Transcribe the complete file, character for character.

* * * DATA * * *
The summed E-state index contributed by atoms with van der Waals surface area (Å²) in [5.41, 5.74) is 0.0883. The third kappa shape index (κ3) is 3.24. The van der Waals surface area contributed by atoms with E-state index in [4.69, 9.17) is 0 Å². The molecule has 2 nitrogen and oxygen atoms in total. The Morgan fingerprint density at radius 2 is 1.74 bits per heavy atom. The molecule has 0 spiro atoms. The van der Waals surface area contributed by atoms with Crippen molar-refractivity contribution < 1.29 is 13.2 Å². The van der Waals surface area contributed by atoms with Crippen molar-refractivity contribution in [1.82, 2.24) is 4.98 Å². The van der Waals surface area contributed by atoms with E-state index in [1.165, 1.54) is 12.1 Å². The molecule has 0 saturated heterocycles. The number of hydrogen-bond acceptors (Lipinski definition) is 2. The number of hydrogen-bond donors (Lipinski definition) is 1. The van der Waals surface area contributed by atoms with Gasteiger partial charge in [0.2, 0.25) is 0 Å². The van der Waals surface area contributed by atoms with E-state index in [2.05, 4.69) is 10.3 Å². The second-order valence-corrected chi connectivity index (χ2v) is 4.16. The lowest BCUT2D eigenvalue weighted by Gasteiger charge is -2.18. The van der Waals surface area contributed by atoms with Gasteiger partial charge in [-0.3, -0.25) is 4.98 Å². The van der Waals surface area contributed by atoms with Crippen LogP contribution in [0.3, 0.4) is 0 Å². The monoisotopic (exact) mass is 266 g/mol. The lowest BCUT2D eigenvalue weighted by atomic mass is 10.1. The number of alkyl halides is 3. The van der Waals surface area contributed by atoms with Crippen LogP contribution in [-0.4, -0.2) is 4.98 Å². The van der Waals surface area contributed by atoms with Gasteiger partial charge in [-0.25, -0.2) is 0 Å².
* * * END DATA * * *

The summed E-state index contributed by atoms with van der Waals surface area (Å²) in [5.41, 5.74) is 0.0883. The third kappa shape index (κ3) is 3.24. The van der Waals surface area contributed by atoms with E-state index in [4.69, 9.17) is 0 Å². The molecule has 2 nitrogen and oxygen atoms in total. The Morgan fingerprint density at radius 2 is 1.74 bits per heavy atom. The molecule has 0 spiro atoms. The van der Waals surface area contributed by atoms with Crippen molar-refractivity contribution < 1.29 is 13.2 Å². The van der Waals surface area contributed by atoms with Crippen molar-refractivity contribution in [1.82, 2.24) is 4.98 Å². The van der Waals surface area contributed by atoms with E-state index in [1.165, 1.54) is 12.1 Å². The molecule has 0 saturated heterocycles. The number of hydrogen-bond acceptors (Lipinski definition) is 2. The number of hydrogen-bond donors (Lipinski definition) is 1. The van der Waals surface area contributed by atoms with Gasteiger partial charge in [0.2, 0.25) is 0 Å². The van der Waals surface area contributed by atoms with E-state index in [2.05, 4.69) is 10.3 Å². The second-order valence-corrected chi connectivity index (χ2v) is 4.16. The lowest BCUT2D eigenvalue weighted by Gasteiger charge is -2.18. The van der Waals surface area contributed by atoms with Gasteiger partial charge in [-0.3, -0.25) is 4.98 Å². The van der Waals surface area contributed by atoms with Crippen LogP contribution in [0.3, 0.4) is 0 Å². The monoisotopic (exact) mass is 266 g/mol. The lowest BCUT2D eigenvalue weighted by atomic mass is 10.1. The number of alkyl halides is 3. The van der Waals surface area contributed by atoms with Crippen LogP contribution in [-0.4, -0.2) is 4.98 Å². The van der Waals surface area contributed by atoms with Gasteiger partial charge in [-0.25, -0.2) is 0 Å².